River Bluff Middle School Students are Gold Medal Winners
in National Science Competition at Walt Disney World
®

Students Developed Stuffed Giraffe with Water Jets to
Wake Children from a Deep Sleep During a Fire

 

ORLANDO, FL—June 24, 2005—A group of students from River Bluff Middle School in Stoughton, WI, have been named Gold Medal Winners in the Christopher Columbus Awards, a national competition that challenges middle-school students to use science and technology to solve pressing issues in their communities. Seventh-graders Tucker Peterson, Ryan Walker, Jacob Fendrick and Ben London, and their coach, Robert London, competed against more than 1,100 students nationwide.

Every year, more than 3,500 people are killed and another 18,500 are injured in residential fires, according to the Centers for Disease Control and Prevention. Children younger than five are at the greatest risk in these fires, often because their deep sleep patterns prevent them from hearing the sound of a smoke alarm in time to get out safely.

The River Bluff students decided to take action to reduce or eliminate this risk and tested a variety of other 'alarms' to supplement sound, including water jets, flashing lights and moving objects. After extensive testing with children and teenagers, they found that water jets, squirting from a stuffed giraffe, had the most immediate impact, causing the kids to wake up, jump up and jump out of bed up to ten times faster than the basic fire alarm sound alone. They decided to combine the water jets with a voice alarm that directs that child out of the room safely.


Team Photo

Gold Medal Award Winners, "Multi-Sensory Fire Alarm" — Stoughton, WI.
Left to right: Coach Robert London, Ryan Walker, Tucker Peterson,
Ben London and Jacob Fendrick and .

Team Wins a Trip to Walt Disney World

The team won an all-expense-paid trip to the Walt Disney World Resort, where they competed against seven other finalist teams from around the country as part of the Christopher Columbus Awards' National Championship Week. They also participated in the Christopher Columbus Academy, a custom-designed educational program conducted by scientists, engineers and educators to give the students a hands-on look at the science behind innovation such as the thrills of Epcot and the Magic Kingdom. Each member of the team will receive a $2,000 U.S. Savings Bond.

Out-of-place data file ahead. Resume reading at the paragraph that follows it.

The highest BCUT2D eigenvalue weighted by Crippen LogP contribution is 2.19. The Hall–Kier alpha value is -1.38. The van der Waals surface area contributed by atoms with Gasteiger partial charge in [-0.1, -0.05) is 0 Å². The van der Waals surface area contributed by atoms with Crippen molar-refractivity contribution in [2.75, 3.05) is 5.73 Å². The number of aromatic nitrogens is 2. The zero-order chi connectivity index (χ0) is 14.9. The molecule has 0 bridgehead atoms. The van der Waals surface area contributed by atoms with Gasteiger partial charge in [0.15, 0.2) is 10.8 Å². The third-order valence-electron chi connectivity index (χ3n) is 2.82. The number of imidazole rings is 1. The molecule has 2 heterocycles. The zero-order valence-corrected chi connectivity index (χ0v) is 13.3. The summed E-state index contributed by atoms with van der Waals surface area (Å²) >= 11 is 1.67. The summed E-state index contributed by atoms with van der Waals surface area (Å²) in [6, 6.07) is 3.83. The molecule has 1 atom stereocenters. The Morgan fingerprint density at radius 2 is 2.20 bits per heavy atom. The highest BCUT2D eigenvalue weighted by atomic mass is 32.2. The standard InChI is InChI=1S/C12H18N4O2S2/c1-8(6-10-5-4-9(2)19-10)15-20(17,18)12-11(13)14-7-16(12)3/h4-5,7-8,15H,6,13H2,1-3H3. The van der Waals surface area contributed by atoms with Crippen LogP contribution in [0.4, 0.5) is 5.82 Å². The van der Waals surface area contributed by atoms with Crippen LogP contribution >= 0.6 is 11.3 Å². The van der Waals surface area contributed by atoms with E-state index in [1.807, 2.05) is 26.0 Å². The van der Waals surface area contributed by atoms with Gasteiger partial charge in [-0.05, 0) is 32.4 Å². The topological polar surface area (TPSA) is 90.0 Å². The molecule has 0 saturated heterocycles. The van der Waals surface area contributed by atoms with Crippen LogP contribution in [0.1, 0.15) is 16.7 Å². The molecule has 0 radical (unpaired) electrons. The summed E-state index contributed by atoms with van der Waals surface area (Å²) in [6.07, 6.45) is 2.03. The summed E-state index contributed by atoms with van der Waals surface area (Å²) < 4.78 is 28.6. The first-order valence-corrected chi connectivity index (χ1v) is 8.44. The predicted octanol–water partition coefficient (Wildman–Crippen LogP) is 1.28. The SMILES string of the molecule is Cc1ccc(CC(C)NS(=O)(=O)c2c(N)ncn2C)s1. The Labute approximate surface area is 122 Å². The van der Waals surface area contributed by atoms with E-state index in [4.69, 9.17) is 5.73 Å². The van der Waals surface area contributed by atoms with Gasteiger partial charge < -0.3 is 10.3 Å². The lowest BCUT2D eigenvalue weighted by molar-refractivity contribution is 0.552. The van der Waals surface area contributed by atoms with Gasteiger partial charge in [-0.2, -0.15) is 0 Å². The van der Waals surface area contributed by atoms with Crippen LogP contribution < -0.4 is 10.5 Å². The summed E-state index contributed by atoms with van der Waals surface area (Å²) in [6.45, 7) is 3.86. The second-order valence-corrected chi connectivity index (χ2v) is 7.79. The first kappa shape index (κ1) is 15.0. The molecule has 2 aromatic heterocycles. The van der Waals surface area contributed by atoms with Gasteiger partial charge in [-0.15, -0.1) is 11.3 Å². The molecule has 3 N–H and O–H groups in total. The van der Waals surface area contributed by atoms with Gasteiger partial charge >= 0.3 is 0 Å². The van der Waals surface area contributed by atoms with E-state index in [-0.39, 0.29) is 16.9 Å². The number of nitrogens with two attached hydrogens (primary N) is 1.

Positive Community Change

The Christopher Columbus Awards challenge teams of middle-school students to explore and discover opportunities for positive change in their communities using science and technology. The program is now in its ninth year and has attracted nearly 13,000 students from diverse backgrounds all across the U.S. The program is sponsored by the Christopher Columbus Fellowship Foundation (www.columbusfdn.org) with support from the National Science Foundation and it is endorsed by the National Middle School Association. Past winners have included a group of Native American girls who built a study hall out of straw on the Crow Indian Reservation in Montana, and a group of students from Pennsylvania who developed a video/motion sensor and camera for school buses that deters motorists from trying to pass illegally.

Strong Participation from Girls, Minorities

The program attracts many students who may not typically enter a science competition. More than half of the entrants are girls, and more than a fourth are from diverse ethnic and cultural backgrounds, statistics that are higher than those of most science competitions. The Christopher Columbus Fellowship Foundation believes the teamwork aspect and community focus draw a broader range of students to enter.

For more information on the Christopher Columbus Awards, call 1-800-291-6020 or visit www.christophercolumbusawards.com.

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